William Clevenger remembers clearly when he began to believe he could regain control over his life: It was the moment last year that he mastered the rising trot while riding a dappled gray Percheron named Dakota.
In the decade since Clevenger returned to the U.S. from Iraq, where he served three tours as a sergeant in the , he suffered from combat-induced hyper-vigilance. In 2006, he was diagnosed with adult leukemia and almost died. He became so depressed he had a hard time leaving his room. The only way he could calm his anxiety was by getting drunk.
“I couldn’t connect with people,” he said. “I withdrew from everyone. I was trying to muscle through my anxiety on my own and without getting any kind of help. Then a couple of DWIs made me realize that I had a problem, and I checked myself into the hospital.”
In May 2015, Clevenger was admitted to the Perry Point VA Medical Center and, through the hospital, joined a riding program for military veterans that runs out of the Rolling Hills Ranch in Cecil County.
Such innovative therapeutic riding programs are increasingly being used to help veterans who have been diagnosed with injuries ranging from a broken leg to post-traumatic stress disorder.
The distance that Clevenger, now 34, has come since he swung onto Dakota’s back for the first time will be demonstrated Friday night at the Maryland State Fair. Clevenger, who in less than a year has gone from being hospitalized for PTSD to living a relatively normal life, will participate in the inaugural Horses Healing Maryland’s Military riding showcase.
The event will include a color guard and military music. There will be competitions in which riders complete obstacle courses while performing tasks such as placing flags into poles while remaining mounted. Veterans involved in the Freedom Hills and Star Community Equestrian Center therapeutic riding programs out of Hagerstown will perform military drills.
The Freedom Hills Therapeutic Riding Program is one of 50 equine healing programs in Maryland that work with patients with diagnoses ranging from Down syndrome to multiple sclerosis to Alzheimer’s disease. Ten of these programs in Maryland — including Freedom Hills — have groups designated specifically for members of the military, according to Ross Peddicord, executive director of the Maryland Horse Industry Board.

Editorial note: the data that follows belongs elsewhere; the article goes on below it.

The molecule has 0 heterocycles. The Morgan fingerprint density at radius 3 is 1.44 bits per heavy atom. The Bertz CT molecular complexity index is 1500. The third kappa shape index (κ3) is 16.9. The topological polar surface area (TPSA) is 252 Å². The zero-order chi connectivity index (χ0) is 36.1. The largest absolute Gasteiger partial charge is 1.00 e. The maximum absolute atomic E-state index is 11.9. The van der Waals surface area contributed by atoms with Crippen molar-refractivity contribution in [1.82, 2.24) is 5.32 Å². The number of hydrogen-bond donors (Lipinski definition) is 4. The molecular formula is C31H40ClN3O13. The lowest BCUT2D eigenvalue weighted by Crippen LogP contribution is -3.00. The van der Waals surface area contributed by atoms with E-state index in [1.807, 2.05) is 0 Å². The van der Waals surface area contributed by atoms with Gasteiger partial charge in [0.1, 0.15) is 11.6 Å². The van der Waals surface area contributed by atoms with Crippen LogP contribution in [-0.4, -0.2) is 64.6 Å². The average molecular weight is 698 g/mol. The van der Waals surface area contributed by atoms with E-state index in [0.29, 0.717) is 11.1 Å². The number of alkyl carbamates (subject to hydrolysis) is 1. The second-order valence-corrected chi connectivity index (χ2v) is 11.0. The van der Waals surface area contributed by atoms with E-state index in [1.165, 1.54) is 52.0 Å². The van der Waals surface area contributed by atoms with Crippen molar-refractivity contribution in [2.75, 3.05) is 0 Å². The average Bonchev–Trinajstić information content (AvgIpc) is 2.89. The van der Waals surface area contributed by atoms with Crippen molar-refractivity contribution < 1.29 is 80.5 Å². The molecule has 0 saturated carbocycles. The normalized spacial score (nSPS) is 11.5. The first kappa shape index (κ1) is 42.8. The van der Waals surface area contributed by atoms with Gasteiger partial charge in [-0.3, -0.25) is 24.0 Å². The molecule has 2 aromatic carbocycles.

Founded by Renee Dixon in 1982, Freedom Hills is the second oldest veterans’ riding program in the nation, Peddicord said.
Shortly after she graduated from New Jersey’s Centenary University with a degree in equine studies, Dixon decided that therapeutic riding was an ideal way to combine her love of horses and her longtime interest in occupational therapy.
The nonprofit is run from the same site that houses the stable Dixon owns, Rolling Hills Ranch, which provides lessons to the general public and operates a summer camp. Therapeutic riding is offered free to veterans, and she said the program subsists entirely on donations.
Dixon found that military veterans often are most comfortable in a group with other men and women who know what it’s like to fight a war. In addition, veterans tend to suffer similar types of injuries — social, emotional and physical.
“Walking is one of the best exercises you can get, and for people with physical disabilities, horseback riding mimics the motion of walking,” Dixon said. “People in wheelchairs can’t power-walk. The horse moves their riders’ hips in the same way as if they were walking. The warmth and motion of the horse can benefit little-used muscles, and in many cases, decrease muscle spasms.”
Cecelia Kress, 60, of Abingdon, a retired technical sergeant in the U.S. Air Force, said that horseback riding is helping rebuild her leg muscles after she shattered her left knee.
“Riding builds up your core,” she said. “You cannot have bad posture when you’re sitting on the back of a horse.”